A to-be cutting-edge institution of learning will therefore be cognizant and very supportive of the above process.

However, it is more than probable that many educational institutions will be hesitant to innovate beyond a certain point, possibly citing stable or growing DL student numbers as the ultimate proxy of satisfaction with status-quo learning technologies.

This, of course (and unfortunately), is how the competitors usually short-sightedly beat you in the end.

Consequently, if the decision is to be ahead of the educational technology curve, when outsourcing educational-technology services (e.g. from the open LTI app collection), remember ‘all the glitters is not gold’. Webpages might look impressive, but be a ‘cynical detective’ too, and remember, companies that develop software (for instance, Microsoft) will not always tell you (immediately) about any ‘disaster-management’ backstage work they have been doing.

However, on the flip side—appertaining to the use of new learning technologies—being overly cautious doesn’t necessarily mean, ‘better the devil you know, than the devil you don't know’. Rather, as innovation is mandatory in TEL (this was also discussed in my paper on a TEL framework), the organisation should consider issues such as:

  • How does/will the new technology comply with progressively stringent accessibility expectations? If it doesn’t/won’t, ‘forget it’;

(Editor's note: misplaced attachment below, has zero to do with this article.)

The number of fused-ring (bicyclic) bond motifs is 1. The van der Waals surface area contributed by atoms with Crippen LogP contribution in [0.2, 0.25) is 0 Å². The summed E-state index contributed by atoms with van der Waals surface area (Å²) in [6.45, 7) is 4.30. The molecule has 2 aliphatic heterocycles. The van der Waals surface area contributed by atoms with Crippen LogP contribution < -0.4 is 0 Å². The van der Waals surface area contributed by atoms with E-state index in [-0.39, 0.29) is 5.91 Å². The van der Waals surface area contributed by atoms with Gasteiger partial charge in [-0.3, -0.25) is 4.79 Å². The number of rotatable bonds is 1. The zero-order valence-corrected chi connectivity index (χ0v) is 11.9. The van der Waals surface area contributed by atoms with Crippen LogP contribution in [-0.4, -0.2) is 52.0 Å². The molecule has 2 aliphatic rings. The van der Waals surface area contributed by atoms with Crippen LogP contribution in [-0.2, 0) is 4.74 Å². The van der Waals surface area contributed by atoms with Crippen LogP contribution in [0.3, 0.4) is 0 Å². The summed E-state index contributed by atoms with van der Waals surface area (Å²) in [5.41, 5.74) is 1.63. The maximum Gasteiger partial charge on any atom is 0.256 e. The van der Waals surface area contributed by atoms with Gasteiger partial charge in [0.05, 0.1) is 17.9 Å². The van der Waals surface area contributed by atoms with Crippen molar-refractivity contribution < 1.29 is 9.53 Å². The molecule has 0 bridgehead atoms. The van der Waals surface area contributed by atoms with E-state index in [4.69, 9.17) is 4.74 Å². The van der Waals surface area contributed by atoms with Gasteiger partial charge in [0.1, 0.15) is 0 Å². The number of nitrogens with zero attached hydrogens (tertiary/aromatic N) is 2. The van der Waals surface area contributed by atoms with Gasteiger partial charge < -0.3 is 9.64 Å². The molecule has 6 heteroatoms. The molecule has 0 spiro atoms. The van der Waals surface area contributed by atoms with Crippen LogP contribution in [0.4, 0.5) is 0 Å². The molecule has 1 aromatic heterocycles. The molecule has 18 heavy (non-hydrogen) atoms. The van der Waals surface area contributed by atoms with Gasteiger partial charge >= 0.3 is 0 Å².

• Does the software really do what it claims to do for your needs?
  • Who is the company size-wise? How is it funded? What is the risk of failure? (Use Crunchbase too);
  • What is the likelihood of services being withdrawn (e.g. Office Mix)?
  • Is this a critical vendor lock-in technology? How easy is it to avoid vendor lock-in?
  • Can you contact company clients freely?
  • What are the known issues?
  • What are the costs and support services like?
  • How better is this service than the one you have?
  • Is there training support?
  • How easy/disruptive will it be to migrate?
  • Are there any data privacy/GDPR compliance issues? Consider, for instance, where institutional data is actually held and under what terms by companies offering remote-proctoring, anti-plagiarism or SAAS-based video-conferencing services;
  • What is the company’s terms-of-use policy? Are they actually liable for anything if they ‘mess up’?
  • Recommendation 3

With regard to innovation in DL, institutions should not be ‘resting on any laurels they may (think they) have’. Learning technologies need to be researched, tested and rolled-out in a way that is underpinned with supportive user training. Reflection and discussion on the way such learning technologies are being used and could be better used should then follow—and this process also requires unceasing effort and support.